Is there enough interest in a poetry section of the Hatrack River Writers Workshop forum for us to create space for it?
Because of the 13-line/protect your work from electronic publication problem, I would want to make a poetry section private (meaning, only those who are participating will be able to read and post in the section--like the Literary Boot Camp sections at the bottom of the forum page).
I know Crystal does cowboy poetry, but I don't remember if anyone else does any kind of poetry. Please speak up if you do and would be interested in participating.
Posts: 8177 | Registered: A Long Time Ago!
| IP: Logged |
quote:Originally posted by Robert Nowall: My major poetry-writing period is long past, but I'd be willing to drop in and comment...honestly, I don't know how active something like that would be.
Thirteen lines would prevent anyone from posting the whole of a sonnet...
That's why Kathleen wants to make it a closed forum, Robert. Anything posted would not be available for the public to read. So any poem posted would not be considered published .
Kathleen; I haven't written anything recently and not sure if cowboy poetry would be appropriate for a science fiction/fantasy website. I do dabble in writing poetry about nature too from what I've seen when out hiking and horse trail riding. Of course I'd be more than willing to contribute to a forum of this kind and help anyone seeking advice... or asking for it for myself. Just not sure if my kind of poetry would fit in.
Posts: 1320 | Registered: May 2008
| IP: Logged |
I dabble in poetry too, have published a few pieces, and have participated in several poetry workshops. My poetry lexicon is as broad for poetry as for prose. I'd participate ocassionally in a poetry forum, more commenting on than posting original work.
Prose poetry appeals to me more than formally structured poetry. I also like lyrical free verse, accentual verse, and slant rhyme.
My poetry pursuits have been an adjunct to my prose writing, for False Document features of my prose writing. They lend a degree of verisimilitude and voice variety to prose. And they further development of artful prose writing.
One feature I've noticed about my writing that advanced from writing poetry is developing a stronger ear for how narrative voices appeal. Everyday conversational voices in poetry don't appeal as much as subtle yet artfully excessive language voices. Prose poetry tends to be difficult to distinguish from short-short fiction, which favors elaborate voice features reliant upon artful rhetorical figures, for example.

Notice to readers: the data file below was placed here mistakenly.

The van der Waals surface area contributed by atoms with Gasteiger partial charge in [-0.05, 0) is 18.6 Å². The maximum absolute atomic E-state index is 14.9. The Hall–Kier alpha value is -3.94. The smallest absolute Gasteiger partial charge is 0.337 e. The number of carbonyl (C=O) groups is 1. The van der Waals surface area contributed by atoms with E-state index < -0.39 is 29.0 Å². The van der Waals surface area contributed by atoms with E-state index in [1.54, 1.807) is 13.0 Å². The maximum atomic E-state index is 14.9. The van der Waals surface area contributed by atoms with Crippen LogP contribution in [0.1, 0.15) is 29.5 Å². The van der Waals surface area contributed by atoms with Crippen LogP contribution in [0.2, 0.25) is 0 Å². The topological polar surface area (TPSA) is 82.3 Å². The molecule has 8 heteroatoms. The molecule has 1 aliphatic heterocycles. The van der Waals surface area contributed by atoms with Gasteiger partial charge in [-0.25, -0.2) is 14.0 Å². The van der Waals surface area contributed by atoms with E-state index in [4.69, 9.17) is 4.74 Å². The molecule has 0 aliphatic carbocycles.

Markets for poetry are as open as short fiction; however, they are a different venue in most regards, like pay, reading periods, type of publication, and category. Fantastical poetry has a small niche audience, for example. But short-short fiction markets are generally open to prose poetry that's not too overtly poetry. Part of the reason fantastical poetry has a limited audience is because no one has yet really stood out in mainstream culture. The Rhysling Award is the only major award in fantastical poetry, awarded since 2005 by the Science Fiction Poetry Association. The Bram Stoker Award honors horror poetry collections.
I think it was Flannery O'Conner who said that poetry was a nasty habit for a novelist. I do indulge in it from time to time though and I would like to have access to that forum.
Posts: 1879 | Registered: Mar 2004
| IP: Logged |
quote:Originally posted by Pyre Dynasty: I think it was Flannery O'Conner who said that poetry was a nasty habit for a novelist. I do indulge in it from time to time though and I would like to have access to that forum.
But there are times when my thoughts and emotions flow more freely in poetry than in stories. You say "novelist". I wonder if this was meant to apply to the short story writer too?
Writing poetry gives me another outlet to create and explore new ways to tell stories. Almost all my poems tell of an experience I had in my life that I know would've been hard to get across by telling it straight out. More than anything else, it sure makes you appreciate finding just the right word to make the reader "feel" what the poet intended. And, in turn, that seems to me something that would be a big plus for the novel and short story writer.